View of Paris rooftops (Photo by Stephanie Novak)

I really should just go talk to her, I thought.

I thought of a million excuses, a million reasons why not and made a mental list. I was exhausted from running around Paris since morning, attending lectures and visiting publications. I promised my roommate I would be home by 10, and 10:30 was settling over the rooftops of Porte Maillot, the area of Paris in which I found myself, the district that was a 45-minute metro ride away from my apartment. And on, and on and on until…

Okay, I’m a little intimidated.

Or a lot intimidated, I realized. Suddenly, “having an interest in Rwanda” was too scholarly, too removed from the reality of Sugi’s life. Nothing seemed more inappropriate than my friendly, enthusiastic American handshake saying, “Hi! I’m really interested in hearing about how you experienced genocide while I was learning to ride a bike without training wheels. Would you mind if I emailed you with some questions?”

What questions? I thought. Where am I going to begin? How do I relate to her?

I made my way towards the door along with my fellow future journalists—forty eager Americans mingling around and mostly talking to one another. Lingering at the coat check, I ran into our program coordinator. I heard myself utter a thank you and couldn’t stop…I kept talking, rambling about taking a class on Rwanda next term. I began listing off the books I’d read on the subject—two—to make myself sound legitimate. My words ran on, and I felt acutely aware that every attempt to justify my limited knowledge about the Rwandan genocide made me seem like I was trying far too hard.

“Well here, oh my goodness, have you two talked?” My awkwardness didn’t seem to derail our program coordinator, as we weaved through the crowd towards the genocide survivor who, only about half an hour earlier, shared her story about Rwanda and the state of the media in Africa with us.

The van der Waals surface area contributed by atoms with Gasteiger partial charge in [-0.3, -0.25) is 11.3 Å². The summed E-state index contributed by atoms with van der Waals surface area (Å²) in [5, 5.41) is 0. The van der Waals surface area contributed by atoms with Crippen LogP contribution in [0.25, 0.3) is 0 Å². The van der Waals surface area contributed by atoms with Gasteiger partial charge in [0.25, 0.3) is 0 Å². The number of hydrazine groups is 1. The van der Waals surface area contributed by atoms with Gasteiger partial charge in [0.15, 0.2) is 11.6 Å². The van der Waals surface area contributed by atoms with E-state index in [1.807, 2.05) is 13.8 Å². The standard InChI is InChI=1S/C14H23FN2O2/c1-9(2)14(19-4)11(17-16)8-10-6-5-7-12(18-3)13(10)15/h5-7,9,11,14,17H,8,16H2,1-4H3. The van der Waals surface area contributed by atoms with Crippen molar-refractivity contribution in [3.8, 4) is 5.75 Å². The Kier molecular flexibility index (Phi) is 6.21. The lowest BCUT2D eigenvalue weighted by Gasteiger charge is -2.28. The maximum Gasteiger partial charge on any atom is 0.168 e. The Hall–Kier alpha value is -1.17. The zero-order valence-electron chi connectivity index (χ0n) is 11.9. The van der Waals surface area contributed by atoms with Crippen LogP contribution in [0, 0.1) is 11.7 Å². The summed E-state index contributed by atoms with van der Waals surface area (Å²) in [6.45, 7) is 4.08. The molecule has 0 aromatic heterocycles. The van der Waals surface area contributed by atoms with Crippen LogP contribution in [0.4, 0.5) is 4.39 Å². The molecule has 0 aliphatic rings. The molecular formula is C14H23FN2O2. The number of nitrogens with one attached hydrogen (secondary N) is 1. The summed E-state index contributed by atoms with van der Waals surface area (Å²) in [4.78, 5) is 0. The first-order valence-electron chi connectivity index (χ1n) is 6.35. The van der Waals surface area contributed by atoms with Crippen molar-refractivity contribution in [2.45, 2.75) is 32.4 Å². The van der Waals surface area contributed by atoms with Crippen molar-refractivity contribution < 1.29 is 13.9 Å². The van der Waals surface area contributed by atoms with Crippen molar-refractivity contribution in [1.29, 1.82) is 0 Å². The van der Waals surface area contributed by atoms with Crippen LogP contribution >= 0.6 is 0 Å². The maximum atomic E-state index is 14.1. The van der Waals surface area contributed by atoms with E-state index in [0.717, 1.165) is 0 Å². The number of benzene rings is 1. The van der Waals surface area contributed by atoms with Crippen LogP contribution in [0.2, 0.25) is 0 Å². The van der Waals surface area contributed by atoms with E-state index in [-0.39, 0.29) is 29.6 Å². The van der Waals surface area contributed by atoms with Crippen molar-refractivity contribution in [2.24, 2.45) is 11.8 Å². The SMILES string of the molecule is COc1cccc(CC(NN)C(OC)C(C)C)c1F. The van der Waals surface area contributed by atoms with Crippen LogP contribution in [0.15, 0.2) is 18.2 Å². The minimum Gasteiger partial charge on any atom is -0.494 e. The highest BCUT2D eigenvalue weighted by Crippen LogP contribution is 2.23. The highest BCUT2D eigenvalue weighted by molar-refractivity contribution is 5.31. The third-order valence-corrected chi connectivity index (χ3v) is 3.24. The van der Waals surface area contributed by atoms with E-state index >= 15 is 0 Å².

All of a sudden, there I was, face to face with one of the three international students who had spoken to us about their home countries earlier that evening. “Hi,” I said, “I really liked what you said earlier. I don’t know much about Rwanda, but I’m taking a class on it, and, well, I’d love to learn more about Rwanda…” I stammered out, trying to think of follow up questions, still unsure of what to say.

“I would love to talk to you about Rwanda.”

“Wait, really?”

“Sure. You’re heading out now too, yes? What’s your name?”

A few words later I scrambled around for a scrap of paper in my bag and scribbled my name on it while Sugi did the same.

“Cool. Friend me on Facebook, okay? We’ll definitely talk.”

Wait, that was it? That’s what I was nervous about? I may not have survived genocide, but I know how to use Facebook.

Walking towards the door, we smiled, making small talk and then giving into our exhaustion, we parted ways after heading out of the apartment. My tired brain registered the basic facts. Sugi is a survivor of the Rwandan genocide who now lives in Paris. Sugi is also an aspiring journalist with an interesting story who spends time on Facebook.

Just like me.